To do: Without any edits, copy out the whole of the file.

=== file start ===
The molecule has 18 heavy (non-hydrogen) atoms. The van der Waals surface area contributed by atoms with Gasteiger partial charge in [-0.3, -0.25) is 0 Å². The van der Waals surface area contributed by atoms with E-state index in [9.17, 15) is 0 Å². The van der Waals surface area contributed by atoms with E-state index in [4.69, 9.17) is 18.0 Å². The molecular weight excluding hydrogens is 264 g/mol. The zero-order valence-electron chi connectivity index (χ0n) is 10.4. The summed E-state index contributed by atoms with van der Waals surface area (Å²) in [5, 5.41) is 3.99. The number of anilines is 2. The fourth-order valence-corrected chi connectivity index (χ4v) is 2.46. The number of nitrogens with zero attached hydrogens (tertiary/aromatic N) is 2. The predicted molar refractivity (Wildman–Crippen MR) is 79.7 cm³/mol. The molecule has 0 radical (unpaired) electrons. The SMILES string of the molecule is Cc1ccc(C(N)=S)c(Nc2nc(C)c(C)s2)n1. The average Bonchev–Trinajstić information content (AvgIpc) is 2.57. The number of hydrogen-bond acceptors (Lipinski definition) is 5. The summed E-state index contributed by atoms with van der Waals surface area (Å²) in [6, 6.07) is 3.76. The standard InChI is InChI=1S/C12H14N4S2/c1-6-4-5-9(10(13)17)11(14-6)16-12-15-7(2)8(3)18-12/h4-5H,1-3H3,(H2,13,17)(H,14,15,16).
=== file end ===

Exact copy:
The molecule has 18 heavy (non-hydrogen) atoms. The van der Waals surface area contributed by atoms with Gasteiger partial charge in [-0.3, -0.25) is 0 Å². The van der Waals surface area contributed by atoms with E-state index in [9.17, 15) is 0 Å². The van der Waals surface area contributed by atoms with E-state index in [4.69, 9.17) is 18.0 Å². The molecular weight excluding hydrogens is 264 g/mol. The zero-order valence-electron chi connectivity index (χ0n) is 10.4. The summed E-state index contributed by atoms with van der Waals surface area (Å²) in [5, 5.41) is 3.99. The number of anilines is 2. The fourth-order valence-corrected chi connectivity index (χ4v) is 2.46. The number of nitrogens with zero attached hydrogens (tertiary/aromatic N) is 2. The predicted molar refractivity (Wildman–Crippen MR) is 79.7 cm³/mol. The molecule has 0 radical (unpaired) electrons. The SMILES string of the molecule is Cc1ccc(C(N)=S)c(Nc2nc(C)c(C)s2)n1. The average Bonchev–Trinajstić information content (AvgIpc) is 2.57. The number of hydrogen-bond acceptors (Lipinski definition) is 5. The summed E-state index contributed by atoms with van der Waals surface area (Å²) in [6, 6.07) is 3.76. The standard InChI is InChI=1S/C12H14N4S2/c1-6-4-5-9(10(13)17)11(14-6)16-12-15-7(2)8(3)18-12/h4-5H,1-3H3,(H2,13,17)(H,14,15,16).